Science Fair Project Encyclopedia
Today, catch phrases are frequently seen as an important part of marketing a character, with the phrase appearing on t-shirts and other promotional materials for the character's respective show or film.
Catch phrases attributed to real people are often based on something that the person would be expected to say, as opposed to something they actually did. These are also known as misquotations.
However, in order to be a catch phrase, a quote generally has to be more than a famous (or infamous) statement. It also usually serves two additional functions: first, to identify the speaker; and secondly, to serve primarily as that character's "trademark." A catchphrase can also identify something other than an individual character: Budweiser's "Wazzup" identifies the brand more than it identifies the individuals in the advertisement who actually say it.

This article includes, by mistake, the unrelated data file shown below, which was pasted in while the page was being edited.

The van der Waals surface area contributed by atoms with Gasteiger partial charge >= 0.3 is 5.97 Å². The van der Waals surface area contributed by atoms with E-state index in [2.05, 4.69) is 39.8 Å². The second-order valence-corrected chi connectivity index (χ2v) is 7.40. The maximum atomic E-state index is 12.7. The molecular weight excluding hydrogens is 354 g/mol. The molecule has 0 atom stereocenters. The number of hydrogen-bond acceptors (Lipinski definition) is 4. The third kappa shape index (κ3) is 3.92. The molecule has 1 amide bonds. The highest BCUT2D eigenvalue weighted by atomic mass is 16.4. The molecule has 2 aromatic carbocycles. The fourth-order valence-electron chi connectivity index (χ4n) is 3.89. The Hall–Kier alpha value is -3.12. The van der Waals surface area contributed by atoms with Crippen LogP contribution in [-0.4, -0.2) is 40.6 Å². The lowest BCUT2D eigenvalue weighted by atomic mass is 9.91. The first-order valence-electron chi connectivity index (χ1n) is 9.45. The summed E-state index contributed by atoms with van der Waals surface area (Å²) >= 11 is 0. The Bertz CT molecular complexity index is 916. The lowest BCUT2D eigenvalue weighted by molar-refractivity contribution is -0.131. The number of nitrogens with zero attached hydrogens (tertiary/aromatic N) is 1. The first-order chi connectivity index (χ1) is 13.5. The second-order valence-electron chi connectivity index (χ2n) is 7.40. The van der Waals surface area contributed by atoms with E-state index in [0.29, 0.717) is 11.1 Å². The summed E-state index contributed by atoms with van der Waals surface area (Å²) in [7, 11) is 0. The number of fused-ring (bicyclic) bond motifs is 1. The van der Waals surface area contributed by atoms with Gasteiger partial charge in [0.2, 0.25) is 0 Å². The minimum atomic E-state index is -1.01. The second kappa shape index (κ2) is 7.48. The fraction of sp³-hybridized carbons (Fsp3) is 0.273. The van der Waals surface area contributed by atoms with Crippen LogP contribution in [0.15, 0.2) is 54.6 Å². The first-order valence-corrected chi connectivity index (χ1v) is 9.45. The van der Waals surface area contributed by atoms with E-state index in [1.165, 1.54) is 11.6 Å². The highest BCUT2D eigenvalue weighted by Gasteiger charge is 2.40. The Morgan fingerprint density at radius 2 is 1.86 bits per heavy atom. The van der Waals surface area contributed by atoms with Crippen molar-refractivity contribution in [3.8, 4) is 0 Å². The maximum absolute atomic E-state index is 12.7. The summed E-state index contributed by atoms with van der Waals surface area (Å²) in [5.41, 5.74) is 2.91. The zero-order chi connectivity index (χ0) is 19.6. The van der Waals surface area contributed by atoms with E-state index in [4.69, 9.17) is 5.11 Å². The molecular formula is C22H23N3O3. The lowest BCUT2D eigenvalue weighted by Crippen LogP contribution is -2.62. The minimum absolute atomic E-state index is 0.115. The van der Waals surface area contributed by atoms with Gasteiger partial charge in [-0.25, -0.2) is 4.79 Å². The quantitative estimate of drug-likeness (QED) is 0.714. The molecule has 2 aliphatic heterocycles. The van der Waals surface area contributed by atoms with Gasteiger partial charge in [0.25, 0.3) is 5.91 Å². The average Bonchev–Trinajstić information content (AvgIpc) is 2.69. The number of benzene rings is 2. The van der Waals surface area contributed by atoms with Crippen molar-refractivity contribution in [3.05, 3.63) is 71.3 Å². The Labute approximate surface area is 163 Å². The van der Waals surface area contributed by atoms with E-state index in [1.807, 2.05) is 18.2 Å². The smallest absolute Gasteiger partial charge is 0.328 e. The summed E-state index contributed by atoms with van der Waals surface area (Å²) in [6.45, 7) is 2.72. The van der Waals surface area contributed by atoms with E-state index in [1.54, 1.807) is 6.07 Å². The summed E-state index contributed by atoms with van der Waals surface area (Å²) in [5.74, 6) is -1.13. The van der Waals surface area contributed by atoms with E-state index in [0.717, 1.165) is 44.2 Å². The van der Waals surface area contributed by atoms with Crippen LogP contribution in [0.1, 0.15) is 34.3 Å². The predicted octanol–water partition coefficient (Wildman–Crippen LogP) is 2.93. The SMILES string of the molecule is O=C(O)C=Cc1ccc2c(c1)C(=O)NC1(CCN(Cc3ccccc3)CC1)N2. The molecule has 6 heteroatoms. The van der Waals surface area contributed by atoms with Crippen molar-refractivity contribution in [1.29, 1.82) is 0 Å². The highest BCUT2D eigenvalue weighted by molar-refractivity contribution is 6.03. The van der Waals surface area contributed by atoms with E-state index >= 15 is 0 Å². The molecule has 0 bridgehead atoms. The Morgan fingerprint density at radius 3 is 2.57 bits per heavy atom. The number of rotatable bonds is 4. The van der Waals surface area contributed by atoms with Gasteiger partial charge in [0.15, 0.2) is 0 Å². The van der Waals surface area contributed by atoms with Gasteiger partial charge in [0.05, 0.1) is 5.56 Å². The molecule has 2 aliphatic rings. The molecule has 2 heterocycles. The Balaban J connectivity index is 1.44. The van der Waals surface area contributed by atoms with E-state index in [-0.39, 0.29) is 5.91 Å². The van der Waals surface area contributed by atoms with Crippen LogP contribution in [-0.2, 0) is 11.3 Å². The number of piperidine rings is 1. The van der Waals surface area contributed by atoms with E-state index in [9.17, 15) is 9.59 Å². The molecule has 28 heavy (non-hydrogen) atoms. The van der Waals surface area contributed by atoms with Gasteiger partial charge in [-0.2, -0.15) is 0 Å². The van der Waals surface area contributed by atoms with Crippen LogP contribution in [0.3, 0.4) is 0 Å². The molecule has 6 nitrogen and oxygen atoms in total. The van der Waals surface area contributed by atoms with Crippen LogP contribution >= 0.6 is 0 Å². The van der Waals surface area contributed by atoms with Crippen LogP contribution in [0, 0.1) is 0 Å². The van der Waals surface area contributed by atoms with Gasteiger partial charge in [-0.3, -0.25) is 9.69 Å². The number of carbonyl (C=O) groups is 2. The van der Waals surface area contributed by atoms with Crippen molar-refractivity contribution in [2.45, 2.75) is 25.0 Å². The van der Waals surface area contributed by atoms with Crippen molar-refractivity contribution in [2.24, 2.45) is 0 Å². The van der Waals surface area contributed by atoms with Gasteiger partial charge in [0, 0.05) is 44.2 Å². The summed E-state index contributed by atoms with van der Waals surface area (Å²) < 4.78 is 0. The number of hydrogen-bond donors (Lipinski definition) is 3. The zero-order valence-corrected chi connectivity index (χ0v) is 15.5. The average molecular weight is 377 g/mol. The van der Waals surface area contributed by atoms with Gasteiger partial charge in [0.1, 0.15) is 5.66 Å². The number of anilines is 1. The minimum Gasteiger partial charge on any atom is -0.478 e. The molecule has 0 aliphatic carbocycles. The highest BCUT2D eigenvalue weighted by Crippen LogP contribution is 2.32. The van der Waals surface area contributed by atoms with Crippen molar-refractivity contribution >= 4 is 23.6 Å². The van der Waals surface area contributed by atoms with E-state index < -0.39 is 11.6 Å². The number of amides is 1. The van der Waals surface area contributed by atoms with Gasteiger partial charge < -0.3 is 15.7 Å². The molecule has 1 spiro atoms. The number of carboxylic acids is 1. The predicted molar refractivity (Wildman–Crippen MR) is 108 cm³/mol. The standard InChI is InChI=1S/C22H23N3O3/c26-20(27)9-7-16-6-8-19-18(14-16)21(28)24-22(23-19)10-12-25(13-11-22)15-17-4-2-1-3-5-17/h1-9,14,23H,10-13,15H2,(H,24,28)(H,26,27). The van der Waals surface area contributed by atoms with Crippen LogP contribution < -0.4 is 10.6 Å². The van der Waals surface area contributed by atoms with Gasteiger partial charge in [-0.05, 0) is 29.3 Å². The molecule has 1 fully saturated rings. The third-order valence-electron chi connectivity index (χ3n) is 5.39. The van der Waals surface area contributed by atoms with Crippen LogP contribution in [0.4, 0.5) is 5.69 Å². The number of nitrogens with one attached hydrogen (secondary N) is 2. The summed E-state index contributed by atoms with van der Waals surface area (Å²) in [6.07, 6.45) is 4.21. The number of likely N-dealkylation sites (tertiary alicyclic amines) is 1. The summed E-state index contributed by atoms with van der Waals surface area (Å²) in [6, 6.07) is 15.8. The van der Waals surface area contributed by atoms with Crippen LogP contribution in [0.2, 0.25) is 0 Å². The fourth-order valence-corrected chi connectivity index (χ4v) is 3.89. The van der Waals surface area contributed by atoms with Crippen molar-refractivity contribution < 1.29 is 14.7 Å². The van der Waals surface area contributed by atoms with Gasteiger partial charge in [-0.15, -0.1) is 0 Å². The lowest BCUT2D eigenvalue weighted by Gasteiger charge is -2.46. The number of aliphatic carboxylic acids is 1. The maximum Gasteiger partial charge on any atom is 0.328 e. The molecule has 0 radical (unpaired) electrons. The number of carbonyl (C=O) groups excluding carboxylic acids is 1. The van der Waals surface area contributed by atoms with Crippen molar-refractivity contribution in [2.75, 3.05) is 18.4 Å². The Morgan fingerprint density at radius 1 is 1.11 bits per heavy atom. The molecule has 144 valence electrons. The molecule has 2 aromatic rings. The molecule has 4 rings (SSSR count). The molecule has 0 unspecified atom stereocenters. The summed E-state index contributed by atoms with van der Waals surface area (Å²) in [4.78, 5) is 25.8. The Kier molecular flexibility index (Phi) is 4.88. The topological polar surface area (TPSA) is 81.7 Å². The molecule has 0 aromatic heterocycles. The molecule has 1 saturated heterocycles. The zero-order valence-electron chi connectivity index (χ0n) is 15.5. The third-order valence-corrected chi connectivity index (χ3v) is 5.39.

A catch phrase is not to be confused with an infectious remark that enters the mainstream and becomes popular independent of its character. For instance, Zero Wing's All Your Base Are Belong To Us has some currency as a successful Internet meme, but is not a catch phrase because it does not serve as such a trademark.
Context is essential to many catch phrases. Although in the list of catch phrases, few people would recognise "No problem", "There you go" or "Yes" as catchphrases in themselves. For example, Marv Albert's "Yes!" is a catchphrase mainly due to his distinctive sounding of that word, and people who imitate or parody it try to duplicate his style. Similarly, when referring to tricky Anglo-German relations, the phrase "Don't mention the war!" evokes Basil Fawlty, especially when delivered through clenched teeth. But when referring to another war it may not function as a catchphrase at all.
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